“We can’t build walls to keep out climate change, technological change doesn’t stamp a passport at the border, we can’t deport the next financial crash, we will build bridges, not walls”
(Jonathan Bartley, co-leader of the Green Party, Unite for Europe: 25th March 2017)
I think like many Londoners, when I woke up to the news that 52% of voters who took part in the EU referendum voted to leave, I was in a state of shock.
To me it was exactly the same shock I experienced when Donald Trump was voted in as 45th president of the United States.
On the day of the referendum result I was working from home. So I watched the BBC coverage of the results and the many politicians and journalists try to make sense of it and explain what might happen next. I watched as specialist spokespeople talk about the benefits of Brexit and at the same time I watched people like Guardian journalist Polly Toynbee go through various emotional states from dumfounded disbelief, to shock and exasperation, to ultimately desperate gloom at the prospect of Britain outside the EU.
I then watched David Cameron quickly stand down as Prime Minister, leaving the country leaderless and insecure. It was confusing. Who would step up? Why did he give up so quickly? Will it be Boris Johnson, the man who one day said we should remain in the EU and the next said we would definitely be better off leaving. I watched as Boris and Michael Gove gave a press conference immediately after Cameron’s resignation, lamenting the loss of the prime minister before reassuring “remain’ voters watching; “We cannot turn our backs on Europe, we are part of Europe… but there is simply no need in the 21st century to be part of a federal system of government based in Brussels, it was a noble idea for its time, it is no longer right”. A speech which was clearly written in advance spoken without jubilation, there seemed to be notes of remorse and even regret.. Had Boris just stabbed his friend Cameron in the back? I remember thinking that it revealed a lot about the leavers, they really did not expect to win and had not anticipated the chain of events that played out after the result. After some feeble campaigning Boris, then Gove and finally Andrea Leadsom, stood down from the leadership race and a “strong and stable” Theresa May stepped up.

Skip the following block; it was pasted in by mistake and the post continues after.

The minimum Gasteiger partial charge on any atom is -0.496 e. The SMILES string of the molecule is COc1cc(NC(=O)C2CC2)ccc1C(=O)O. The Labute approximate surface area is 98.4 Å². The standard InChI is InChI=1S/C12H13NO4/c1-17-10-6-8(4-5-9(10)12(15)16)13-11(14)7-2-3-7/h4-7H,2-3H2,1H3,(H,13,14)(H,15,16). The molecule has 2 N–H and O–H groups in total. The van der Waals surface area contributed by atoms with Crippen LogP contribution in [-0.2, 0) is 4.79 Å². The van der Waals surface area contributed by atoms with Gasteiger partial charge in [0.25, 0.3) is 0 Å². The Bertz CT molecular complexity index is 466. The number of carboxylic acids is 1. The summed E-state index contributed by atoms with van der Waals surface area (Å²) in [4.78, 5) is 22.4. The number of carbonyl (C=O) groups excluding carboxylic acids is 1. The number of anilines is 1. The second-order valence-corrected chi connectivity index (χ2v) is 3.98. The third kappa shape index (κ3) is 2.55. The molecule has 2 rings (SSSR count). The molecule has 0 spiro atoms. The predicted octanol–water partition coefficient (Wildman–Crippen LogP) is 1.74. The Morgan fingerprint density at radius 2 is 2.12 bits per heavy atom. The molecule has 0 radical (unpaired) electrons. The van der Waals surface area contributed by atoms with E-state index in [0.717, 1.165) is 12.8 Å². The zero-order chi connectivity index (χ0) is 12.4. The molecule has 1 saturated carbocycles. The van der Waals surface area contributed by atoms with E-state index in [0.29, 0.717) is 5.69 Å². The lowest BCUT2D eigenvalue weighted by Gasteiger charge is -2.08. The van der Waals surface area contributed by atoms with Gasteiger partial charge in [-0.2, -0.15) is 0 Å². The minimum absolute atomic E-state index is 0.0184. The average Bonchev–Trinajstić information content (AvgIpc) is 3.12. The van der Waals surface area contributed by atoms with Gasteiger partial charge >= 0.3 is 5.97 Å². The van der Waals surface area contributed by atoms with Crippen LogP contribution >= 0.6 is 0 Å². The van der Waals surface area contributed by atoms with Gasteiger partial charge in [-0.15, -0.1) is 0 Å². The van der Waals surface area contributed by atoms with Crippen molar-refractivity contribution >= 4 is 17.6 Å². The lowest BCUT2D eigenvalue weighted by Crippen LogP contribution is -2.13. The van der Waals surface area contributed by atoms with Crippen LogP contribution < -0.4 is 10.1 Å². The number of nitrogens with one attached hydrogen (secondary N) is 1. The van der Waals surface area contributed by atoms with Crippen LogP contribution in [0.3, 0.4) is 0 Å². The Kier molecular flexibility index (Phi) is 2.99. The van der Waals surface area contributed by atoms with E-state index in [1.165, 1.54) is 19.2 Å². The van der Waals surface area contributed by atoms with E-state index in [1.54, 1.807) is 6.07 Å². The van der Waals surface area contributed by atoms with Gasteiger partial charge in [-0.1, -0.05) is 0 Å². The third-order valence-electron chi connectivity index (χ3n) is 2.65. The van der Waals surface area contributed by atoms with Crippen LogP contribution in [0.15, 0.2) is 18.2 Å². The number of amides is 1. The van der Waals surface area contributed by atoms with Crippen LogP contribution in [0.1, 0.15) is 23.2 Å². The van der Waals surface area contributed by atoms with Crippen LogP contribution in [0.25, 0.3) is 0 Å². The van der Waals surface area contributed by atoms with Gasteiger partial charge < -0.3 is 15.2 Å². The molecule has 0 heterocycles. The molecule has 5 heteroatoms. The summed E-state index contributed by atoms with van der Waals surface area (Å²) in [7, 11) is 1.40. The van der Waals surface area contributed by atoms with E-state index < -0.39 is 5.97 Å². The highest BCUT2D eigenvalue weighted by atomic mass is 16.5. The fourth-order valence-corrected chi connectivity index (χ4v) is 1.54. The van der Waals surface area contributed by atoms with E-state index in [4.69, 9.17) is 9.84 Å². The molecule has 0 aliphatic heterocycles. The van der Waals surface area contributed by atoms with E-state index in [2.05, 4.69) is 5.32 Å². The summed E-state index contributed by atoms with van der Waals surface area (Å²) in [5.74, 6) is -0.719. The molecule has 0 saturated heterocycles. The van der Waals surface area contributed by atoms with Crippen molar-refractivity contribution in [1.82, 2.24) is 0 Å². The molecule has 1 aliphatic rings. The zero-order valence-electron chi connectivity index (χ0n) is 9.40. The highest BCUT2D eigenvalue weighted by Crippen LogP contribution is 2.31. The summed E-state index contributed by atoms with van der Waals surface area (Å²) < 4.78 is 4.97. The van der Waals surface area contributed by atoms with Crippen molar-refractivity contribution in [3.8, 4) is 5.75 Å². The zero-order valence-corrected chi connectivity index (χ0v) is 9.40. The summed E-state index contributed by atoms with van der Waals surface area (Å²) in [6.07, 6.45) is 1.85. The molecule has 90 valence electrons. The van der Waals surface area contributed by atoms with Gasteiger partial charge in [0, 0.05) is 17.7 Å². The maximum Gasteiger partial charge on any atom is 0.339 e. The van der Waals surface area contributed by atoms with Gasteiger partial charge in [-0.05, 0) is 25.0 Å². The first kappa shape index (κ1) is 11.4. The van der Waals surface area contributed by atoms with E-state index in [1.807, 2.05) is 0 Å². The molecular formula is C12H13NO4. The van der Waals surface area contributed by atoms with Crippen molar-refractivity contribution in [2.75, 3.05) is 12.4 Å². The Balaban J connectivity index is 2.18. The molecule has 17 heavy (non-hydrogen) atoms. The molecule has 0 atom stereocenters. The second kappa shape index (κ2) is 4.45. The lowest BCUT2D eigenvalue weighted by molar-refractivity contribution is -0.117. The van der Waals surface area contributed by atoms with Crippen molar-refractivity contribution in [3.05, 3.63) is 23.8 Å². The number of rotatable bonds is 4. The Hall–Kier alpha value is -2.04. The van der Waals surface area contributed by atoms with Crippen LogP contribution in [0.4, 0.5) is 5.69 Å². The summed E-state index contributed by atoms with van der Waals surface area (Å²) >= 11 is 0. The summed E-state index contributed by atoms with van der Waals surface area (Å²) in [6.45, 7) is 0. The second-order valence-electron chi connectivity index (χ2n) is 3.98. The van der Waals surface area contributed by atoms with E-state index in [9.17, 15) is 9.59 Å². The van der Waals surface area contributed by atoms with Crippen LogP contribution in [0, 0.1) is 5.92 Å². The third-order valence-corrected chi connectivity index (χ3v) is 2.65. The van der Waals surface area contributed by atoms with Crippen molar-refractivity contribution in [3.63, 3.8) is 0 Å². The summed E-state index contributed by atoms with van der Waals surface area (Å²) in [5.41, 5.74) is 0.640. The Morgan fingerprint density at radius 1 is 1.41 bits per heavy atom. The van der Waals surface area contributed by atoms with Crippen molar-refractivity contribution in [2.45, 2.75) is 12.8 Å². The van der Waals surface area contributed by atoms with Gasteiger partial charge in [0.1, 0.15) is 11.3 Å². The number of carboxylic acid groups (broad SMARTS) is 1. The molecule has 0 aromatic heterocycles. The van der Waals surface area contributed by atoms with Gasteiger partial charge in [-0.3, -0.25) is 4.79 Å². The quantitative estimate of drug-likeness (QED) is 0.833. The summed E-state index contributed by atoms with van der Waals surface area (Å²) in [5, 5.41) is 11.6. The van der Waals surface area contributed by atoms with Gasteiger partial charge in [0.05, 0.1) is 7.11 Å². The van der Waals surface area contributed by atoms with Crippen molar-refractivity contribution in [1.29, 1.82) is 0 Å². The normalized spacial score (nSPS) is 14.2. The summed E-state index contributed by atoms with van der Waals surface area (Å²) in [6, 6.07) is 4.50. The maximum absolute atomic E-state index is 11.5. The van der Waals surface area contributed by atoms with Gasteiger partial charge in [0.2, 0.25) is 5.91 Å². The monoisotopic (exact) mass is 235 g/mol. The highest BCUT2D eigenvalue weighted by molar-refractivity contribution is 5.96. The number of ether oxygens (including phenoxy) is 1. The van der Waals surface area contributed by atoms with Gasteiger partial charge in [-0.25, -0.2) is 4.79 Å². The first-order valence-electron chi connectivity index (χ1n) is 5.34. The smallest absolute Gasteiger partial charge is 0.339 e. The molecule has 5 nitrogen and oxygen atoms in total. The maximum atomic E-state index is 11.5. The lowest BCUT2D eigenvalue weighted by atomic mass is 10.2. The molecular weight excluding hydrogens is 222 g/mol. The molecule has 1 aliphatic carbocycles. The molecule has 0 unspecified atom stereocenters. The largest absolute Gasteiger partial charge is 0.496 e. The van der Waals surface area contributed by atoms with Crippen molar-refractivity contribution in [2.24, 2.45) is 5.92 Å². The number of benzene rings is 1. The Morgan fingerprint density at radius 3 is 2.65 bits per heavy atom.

Living in our “metropolitan elite” bubble of London, we did not expect Brexit. To me and my peers, there was absolutely nothing wrong with Europe, with the EU or with Europeans, or freedom of movement. But we are living through chaotic times and vast swathes of people in parts of the UK that I really don’t visit enough decided they wanted out of this unwieldy entity.
I am still a “remainer” but because I am one of those annoying people that want to understand everything, want harmony and do not like divisions I want to know what is going on for those who voted leave. What are their fears, desires or needs? I wouldn’t demand that we remain in the EU at the expense of the views of the 52%.
However I can’t help believing that Nigel Farage has won. Millionaire media moguls like Murdoch, Paul Dacre and Arron Banks. Farage who has been campaigning on this single issue inside the European Parliament for most of his political career. Why do these people want out of the EU so desperately? This is what scares me; that working class people’s votes, voices and passion are being exploited by millionaires with their own agendas. I am a believer that Brexit was about something more, bigger than the explanations that were offered by Vote Leave campaigners. Is democracy itself being hijacked? Since the referendum, are we now more in control or less in control of our lives? These are the questions we want to be asking.
So I went along the Unite for Europe March, to try and make my very small voice heard.